Concert Review: Kero Kero Bonito @ 9:30 Club (10/8/19)

Kero Kero Bonito
Kero Kero Bonito (Photo Credit: Tracey Ng)

Did you get your K K B fix at the 9:30 Club?

Kero Kero Bonito came through DC on October 8th, giving the decently robust concertgoers a right proper 90-minute set.

An electropop band from London, Kero Kero Bonito is touring for their new EP, Civilisation I. The EP explores religion and the world ending, digging into the threats of social divisions, climate change and more.

Heavy stuff, maybe, but most of their songs feel light and fun. They mixed in songs from both of their full-length albums and three EPs, including two from the new EP. That’s how they started the set, with the single “Battle Lines”, full of discordant video gamesque beats.

The band is Sarah Bonito (aka Sarah Midori Perry) on vocals and keyboard, Gus Lobban on drums and keyboards, and Jamie Bulled on bass, and when touring they are joined by Jennifer Walton on sampler, and James Rowland on guitar. Before they graced us with their presence, the entire crowd chanted ‘K K B! K K B!’ over and over. Sarah walked on stage with a heavy silver parka (it wasn’t that cold out), and the band played underneath a giant image of their last album, Time ‘n’ Place from 2018.

Next came “Lipslap” which started with Sarah using her finger to slap the aforementioned lips.

They last played in DC three years ago, but still many people knew the words and sang mightily to the sometimes silly, but often charming, antics and lyrics. For example, with “Flamingo” Sarah flaunted a stuffed flamingo while the crowd danced and sang along, and notes of a pan flute wafted wistfully in the background. (Later, a stuffed crocodile made an appearance for “Pocket Crocodile”.) “Flamingo” also highlighted the varying elements of their music, like Sarah mixing verses between English and Japanese or breaking down the lyrics into a form of rap, with a British accent. Many of the songs were introduced with pithy little hints about its title, like ‘We’re going back to the party.’ (for “My Party”) and ‘This is dedicated to all the fishes.’ (for “Fish Bowl”).

“Time Today” was one of my favorite songs they played, with its heavy, heavy drum beats and what may have been a vibraphone! They performed 22 songs in total, mostly from the two albums, Time ‘n’ Place and Bonito Generation.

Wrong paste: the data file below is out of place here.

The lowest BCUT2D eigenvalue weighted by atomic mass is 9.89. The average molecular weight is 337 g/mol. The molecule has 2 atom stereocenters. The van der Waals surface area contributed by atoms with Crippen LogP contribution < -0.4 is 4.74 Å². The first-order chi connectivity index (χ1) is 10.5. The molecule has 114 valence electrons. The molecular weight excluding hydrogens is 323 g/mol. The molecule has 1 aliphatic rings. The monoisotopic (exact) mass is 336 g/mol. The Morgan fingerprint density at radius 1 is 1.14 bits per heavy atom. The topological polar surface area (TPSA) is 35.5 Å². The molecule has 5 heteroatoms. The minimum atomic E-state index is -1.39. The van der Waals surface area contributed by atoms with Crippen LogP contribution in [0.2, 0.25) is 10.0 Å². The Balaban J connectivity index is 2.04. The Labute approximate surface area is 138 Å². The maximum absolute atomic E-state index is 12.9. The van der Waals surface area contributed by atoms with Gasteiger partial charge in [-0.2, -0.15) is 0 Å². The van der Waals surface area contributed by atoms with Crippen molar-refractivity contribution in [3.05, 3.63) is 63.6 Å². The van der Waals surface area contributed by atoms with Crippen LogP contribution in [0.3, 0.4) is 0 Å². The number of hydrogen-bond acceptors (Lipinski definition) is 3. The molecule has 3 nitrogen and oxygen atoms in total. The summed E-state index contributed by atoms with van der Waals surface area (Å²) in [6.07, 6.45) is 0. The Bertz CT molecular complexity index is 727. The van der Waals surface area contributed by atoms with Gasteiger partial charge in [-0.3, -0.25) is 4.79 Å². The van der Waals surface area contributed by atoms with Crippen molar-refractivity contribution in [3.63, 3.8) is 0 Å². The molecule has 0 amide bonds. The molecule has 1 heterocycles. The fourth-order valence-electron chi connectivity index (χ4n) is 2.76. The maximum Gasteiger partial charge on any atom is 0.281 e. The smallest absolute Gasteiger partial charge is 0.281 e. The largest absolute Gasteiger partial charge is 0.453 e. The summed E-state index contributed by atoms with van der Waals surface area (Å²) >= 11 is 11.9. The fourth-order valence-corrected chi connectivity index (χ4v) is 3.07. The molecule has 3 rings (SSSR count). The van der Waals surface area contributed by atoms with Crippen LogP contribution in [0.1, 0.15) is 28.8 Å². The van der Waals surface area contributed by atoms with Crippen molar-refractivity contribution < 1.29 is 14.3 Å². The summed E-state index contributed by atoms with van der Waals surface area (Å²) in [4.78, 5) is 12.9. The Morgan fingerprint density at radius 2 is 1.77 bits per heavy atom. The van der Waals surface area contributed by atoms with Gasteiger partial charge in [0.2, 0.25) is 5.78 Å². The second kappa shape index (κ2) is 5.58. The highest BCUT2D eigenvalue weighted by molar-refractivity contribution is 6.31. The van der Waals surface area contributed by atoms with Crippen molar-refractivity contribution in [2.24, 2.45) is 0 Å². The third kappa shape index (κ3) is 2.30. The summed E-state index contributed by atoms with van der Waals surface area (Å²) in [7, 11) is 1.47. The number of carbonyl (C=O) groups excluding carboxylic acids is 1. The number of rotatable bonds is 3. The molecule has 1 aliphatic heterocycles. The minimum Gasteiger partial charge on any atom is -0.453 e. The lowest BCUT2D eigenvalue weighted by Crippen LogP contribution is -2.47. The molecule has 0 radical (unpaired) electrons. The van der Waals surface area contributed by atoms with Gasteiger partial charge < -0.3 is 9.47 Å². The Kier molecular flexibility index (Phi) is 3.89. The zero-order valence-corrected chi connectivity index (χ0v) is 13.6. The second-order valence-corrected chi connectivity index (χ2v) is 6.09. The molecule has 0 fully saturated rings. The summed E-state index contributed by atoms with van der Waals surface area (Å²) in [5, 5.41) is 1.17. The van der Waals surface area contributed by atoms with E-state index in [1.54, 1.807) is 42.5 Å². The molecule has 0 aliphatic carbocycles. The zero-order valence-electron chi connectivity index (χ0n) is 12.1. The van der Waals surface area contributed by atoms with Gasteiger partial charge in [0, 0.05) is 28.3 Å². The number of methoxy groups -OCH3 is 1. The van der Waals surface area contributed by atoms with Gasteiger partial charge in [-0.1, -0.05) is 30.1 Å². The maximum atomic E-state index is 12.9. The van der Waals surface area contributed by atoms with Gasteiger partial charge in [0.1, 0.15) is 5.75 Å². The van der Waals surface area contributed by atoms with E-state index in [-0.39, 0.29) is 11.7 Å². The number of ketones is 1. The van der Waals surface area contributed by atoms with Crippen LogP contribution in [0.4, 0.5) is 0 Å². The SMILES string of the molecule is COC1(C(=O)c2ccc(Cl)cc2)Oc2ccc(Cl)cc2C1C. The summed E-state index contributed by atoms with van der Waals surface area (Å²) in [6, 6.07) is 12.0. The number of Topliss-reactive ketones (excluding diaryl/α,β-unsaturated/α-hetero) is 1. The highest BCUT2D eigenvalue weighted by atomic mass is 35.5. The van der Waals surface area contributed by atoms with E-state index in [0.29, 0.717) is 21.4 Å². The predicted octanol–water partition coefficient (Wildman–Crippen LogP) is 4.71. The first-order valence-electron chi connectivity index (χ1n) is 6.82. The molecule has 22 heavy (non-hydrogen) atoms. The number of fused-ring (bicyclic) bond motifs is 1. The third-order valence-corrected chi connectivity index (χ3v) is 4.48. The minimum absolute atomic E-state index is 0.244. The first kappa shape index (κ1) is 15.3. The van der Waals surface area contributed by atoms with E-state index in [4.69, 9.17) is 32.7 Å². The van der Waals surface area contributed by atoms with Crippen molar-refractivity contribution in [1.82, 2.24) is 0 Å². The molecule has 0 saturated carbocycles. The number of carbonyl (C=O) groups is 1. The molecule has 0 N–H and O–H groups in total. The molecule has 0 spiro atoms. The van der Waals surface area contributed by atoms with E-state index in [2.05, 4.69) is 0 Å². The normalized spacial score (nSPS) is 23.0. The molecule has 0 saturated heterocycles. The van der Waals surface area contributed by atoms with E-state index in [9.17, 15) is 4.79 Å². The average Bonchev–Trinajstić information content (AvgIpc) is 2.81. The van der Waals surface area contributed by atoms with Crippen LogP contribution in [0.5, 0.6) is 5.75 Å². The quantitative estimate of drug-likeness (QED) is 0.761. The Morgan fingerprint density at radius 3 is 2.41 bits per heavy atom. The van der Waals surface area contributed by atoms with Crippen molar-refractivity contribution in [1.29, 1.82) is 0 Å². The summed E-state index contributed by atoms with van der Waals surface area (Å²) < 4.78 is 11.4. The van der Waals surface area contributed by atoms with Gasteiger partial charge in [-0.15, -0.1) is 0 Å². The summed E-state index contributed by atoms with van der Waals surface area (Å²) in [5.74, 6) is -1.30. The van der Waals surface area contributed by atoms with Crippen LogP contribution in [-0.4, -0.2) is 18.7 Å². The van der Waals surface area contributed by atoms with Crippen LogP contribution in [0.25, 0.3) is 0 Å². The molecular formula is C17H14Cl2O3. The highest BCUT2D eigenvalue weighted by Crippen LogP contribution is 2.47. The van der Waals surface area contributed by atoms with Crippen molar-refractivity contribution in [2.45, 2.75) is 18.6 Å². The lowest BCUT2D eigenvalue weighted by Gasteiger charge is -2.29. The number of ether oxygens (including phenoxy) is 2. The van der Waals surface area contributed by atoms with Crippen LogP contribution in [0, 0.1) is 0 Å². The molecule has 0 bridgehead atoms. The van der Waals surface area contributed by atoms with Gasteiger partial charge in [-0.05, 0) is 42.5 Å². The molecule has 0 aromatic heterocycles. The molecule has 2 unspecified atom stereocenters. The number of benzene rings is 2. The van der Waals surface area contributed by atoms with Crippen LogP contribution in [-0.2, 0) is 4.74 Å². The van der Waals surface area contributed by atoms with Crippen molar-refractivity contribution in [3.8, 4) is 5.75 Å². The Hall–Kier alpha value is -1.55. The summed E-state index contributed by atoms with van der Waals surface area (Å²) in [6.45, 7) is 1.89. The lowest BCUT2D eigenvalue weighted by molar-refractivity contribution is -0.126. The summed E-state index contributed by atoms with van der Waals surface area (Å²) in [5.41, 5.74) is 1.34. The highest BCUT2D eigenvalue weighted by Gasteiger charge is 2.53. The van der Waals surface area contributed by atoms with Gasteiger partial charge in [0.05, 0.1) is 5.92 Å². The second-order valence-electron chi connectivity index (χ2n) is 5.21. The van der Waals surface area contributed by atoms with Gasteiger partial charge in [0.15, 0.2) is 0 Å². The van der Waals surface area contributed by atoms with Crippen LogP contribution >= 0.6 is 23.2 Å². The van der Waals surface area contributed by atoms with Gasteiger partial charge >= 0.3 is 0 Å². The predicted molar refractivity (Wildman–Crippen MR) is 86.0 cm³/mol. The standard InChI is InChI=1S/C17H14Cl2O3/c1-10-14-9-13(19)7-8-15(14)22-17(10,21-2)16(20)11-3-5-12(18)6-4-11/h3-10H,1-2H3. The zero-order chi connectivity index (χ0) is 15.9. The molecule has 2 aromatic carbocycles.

Midway through, “Break” (‘It’s time to take a break!’) has a pure pop song hook, and even hints at the sounds of fellow British singer, Lily Allen.

“Fish Bowl” is about how we are comfortable in our little worlds, but how will we know what to do when we get out in the big world? It came with computer beeps and other discordant sounds, giving it an ambient air. Interesting choices that did work together well.

“Dear Future Self” is a subtle anthem about overcoming insecurity as you get older, yet hoping the tribulations along life’s path won’t leave you jaded. None of the music so far gave us anything to worry about, their future selves will be just fine.

Near the end of the main set they dropped the meandering “Swimming”, for which Sarah crooned softly and the other band members jammed under the flashing orb that is the 9:30 Club’s massive disco ball. A smooth song, and one of the highlights of the show.

U2 got an homage, with a cover of “Vertigo” to start the encore. They finished the night with “Trampoline”, about partying forever together, where I was pleasantly reminded of Van Halen as the song revved into full gear. Sarah thanked everyone for ‘the chance to kick ass’, and they went out on top with a flair of high voltage rock.

Get yourself some K K B the next time they grace DC! And bring your stuffed crocodile. Or flamingo.

Battle Lines
Waking Up
Only Acting
You Know How It Is
When the Fires Come
Time Today
My Party
Fish Bowl
Sick Beat
Dear Future Self
Make Believe
Pocket Crocodile
Big City
Picture This

Vertigo (U2 cover)

Author: Jeremy Bailey

Writer and editor living in Washington, D.C.

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